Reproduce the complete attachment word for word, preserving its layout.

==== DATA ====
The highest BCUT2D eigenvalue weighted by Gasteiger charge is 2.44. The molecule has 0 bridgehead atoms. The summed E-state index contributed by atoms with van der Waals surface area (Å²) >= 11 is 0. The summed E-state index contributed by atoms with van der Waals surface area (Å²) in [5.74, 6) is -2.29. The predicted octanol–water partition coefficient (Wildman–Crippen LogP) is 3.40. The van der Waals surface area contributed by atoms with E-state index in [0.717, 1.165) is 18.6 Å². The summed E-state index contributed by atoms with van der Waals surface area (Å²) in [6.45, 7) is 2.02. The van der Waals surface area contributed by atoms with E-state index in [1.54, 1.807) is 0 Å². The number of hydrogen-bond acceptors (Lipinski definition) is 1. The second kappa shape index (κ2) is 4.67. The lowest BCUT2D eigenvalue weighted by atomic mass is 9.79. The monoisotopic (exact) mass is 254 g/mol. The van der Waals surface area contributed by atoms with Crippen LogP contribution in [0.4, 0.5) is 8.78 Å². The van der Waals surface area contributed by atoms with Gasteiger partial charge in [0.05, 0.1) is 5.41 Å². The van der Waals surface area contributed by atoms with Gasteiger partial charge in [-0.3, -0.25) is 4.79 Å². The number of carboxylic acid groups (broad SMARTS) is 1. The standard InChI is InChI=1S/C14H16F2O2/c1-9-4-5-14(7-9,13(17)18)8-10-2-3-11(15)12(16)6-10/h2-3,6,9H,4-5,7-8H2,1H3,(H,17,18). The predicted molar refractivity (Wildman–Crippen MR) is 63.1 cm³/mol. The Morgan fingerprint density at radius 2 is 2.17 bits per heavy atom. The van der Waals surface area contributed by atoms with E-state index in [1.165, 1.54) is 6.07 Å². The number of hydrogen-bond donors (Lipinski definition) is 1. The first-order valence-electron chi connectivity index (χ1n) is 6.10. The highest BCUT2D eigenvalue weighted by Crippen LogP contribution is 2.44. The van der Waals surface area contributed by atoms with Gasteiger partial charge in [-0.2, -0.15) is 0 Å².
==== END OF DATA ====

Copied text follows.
The highest BCUT2D eigenvalue weighted by Gasteiger charge is 2.44. The molecule has 0 bridgehead atoms. The summed E-state index contributed by atoms with van der Waals surface area (Å²) >= 11 is 0. The summed E-state index contributed by atoms with van der Waals surface area (Å²) in [5.74, 6) is -2.29. The predicted octanol–water partition coefficient (Wildman–Crippen LogP) is 3.40. The van der Waals surface area contributed by atoms with E-state index in [0.717, 1.165) is 18.6 Å². The summed E-state index contributed by atoms with van der Waals surface area (Å²) in [6.45, 7) is 2.02. The van der Waals surface area contributed by atoms with E-state index in [1.54, 1.807) is 0 Å². The number of hydrogen-bond acceptors (Lipinski definition) is 1. The second kappa shape index (κ2) is 4.67. The lowest BCUT2D eigenvalue weighted by atomic mass is 9.79. The monoisotopic (exact) mass is 254 g/mol. The van der Waals surface area contributed by atoms with Crippen LogP contribution in [0.4, 0.5) is 8.78 Å². The van der Waals surface area contributed by atoms with Gasteiger partial charge in [0.05, 0.1) is 5.41 Å². The van der Waals surface area contributed by atoms with Gasteiger partial charge in [-0.3, -0.25) is 4.79 Å². The number of carboxylic acid groups (broad SMARTS) is 1. The standard InChI is InChI=1S/C14H16F2O2/c1-9-4-5-14(7-9,13(17)18)8-10-2-3-11(15)12(16)6-10/h2-3,6,9H,4-5,7-8H2,1H3,(H,17,18). The predicted molar refractivity (Wildman–Crippen MR) is 63.1 cm³/mol. The Morgan fingerprint density at radius 2 is 2.17 bits per heavy atom. The van der Waals surface area contributed by atoms with E-state index in [1.165, 1.54) is 6.07 Å². The number of hydrogen-bond donors (Lipinski definition) is 1. The first-order valence-electron chi connectivity index (χ1n) is 6.10. The highest BCUT2D eigenvalue weighted by Crippen LogP contribution is 2.44. The van der Waals surface area contributed by atoms with Gasteiger partial charge in [-0.2, -0.15) is 0 Å².